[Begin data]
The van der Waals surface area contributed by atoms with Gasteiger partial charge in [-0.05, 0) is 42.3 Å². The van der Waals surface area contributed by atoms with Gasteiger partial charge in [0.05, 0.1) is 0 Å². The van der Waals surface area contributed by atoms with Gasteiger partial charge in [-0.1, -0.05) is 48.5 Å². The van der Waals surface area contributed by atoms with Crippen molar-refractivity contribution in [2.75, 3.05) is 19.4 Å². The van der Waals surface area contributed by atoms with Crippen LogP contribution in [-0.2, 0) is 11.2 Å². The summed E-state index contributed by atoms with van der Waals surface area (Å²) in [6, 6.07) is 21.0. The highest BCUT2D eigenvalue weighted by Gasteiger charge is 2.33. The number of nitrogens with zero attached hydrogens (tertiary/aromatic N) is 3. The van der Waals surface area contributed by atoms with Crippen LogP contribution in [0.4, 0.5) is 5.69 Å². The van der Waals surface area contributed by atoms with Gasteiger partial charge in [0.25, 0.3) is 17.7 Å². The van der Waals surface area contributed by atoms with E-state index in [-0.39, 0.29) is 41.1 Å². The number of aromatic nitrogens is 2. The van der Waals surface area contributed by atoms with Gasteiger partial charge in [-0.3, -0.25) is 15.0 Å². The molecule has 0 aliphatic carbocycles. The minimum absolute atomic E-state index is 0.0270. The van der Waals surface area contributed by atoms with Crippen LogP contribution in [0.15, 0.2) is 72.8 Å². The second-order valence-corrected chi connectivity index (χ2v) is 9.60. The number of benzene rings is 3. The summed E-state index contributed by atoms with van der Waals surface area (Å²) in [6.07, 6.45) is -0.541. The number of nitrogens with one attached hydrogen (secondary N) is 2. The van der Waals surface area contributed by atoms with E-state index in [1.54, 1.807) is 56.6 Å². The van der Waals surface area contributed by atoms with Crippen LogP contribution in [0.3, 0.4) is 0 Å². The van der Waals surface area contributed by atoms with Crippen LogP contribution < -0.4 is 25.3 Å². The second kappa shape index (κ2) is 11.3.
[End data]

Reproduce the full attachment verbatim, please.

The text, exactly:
The van der Waals surface area contributed by atoms with Gasteiger partial charge in [-0.05, 0) is 42.3 Å². The van der Waals surface area contributed by atoms with Gasteiger partial charge in [0.05, 0.1) is 0 Å². The van der Waals surface area contributed by atoms with Gasteiger partial charge in [-0.1, -0.05) is 48.5 Å². The van der Waals surface area contributed by atoms with Crippen molar-refractivity contribution in [2.75, 3.05) is 19.4 Å². The van der Waals surface area contributed by atoms with Crippen LogP contribution in [-0.2, 0) is 11.2 Å². The summed E-state index contributed by atoms with van der Waals surface area (Å²) in [6, 6.07) is 21.0. The highest BCUT2D eigenvalue weighted by Gasteiger charge is 2.33. The number of nitrogens with zero attached hydrogens (tertiary/aromatic N) is 3. The van der Waals surface area contributed by atoms with Crippen LogP contribution in [0.4, 0.5) is 5.69 Å². The van der Waals surface area contributed by atoms with Gasteiger partial charge in [0.25, 0.3) is 17.7 Å². The van der Waals surface area contributed by atoms with E-state index in [-0.39, 0.29) is 41.1 Å². The number of aromatic nitrogens is 2. The van der Waals surface area contributed by atoms with Gasteiger partial charge in [-0.3, -0.25) is 15.0 Å². The molecule has 0 aliphatic carbocycles. The minimum absolute atomic E-state index is 0.0270. The van der Waals surface area contributed by atoms with Crippen LogP contribution in [0.15, 0.2) is 72.8 Å². The second-order valence-corrected chi connectivity index (χ2v) is 9.60. The number of benzene rings is 3. The summed E-state index contributed by atoms with van der Waals surface area (Å²) in [6.07, 6.45) is -0.541. The number of nitrogens with one attached hydrogen (secondary N) is 2. The van der Waals surface area contributed by atoms with E-state index in [1.54, 1.807) is 56.6 Å². The van der Waals surface area contributed by atoms with Crippen LogP contribution in [0.3, 0.4) is 0 Å². The van der Waals surface area contributed by atoms with Crippen LogP contribution < -0.4 is 25.3 Å². The second kappa shape index (κ2) is 11.3.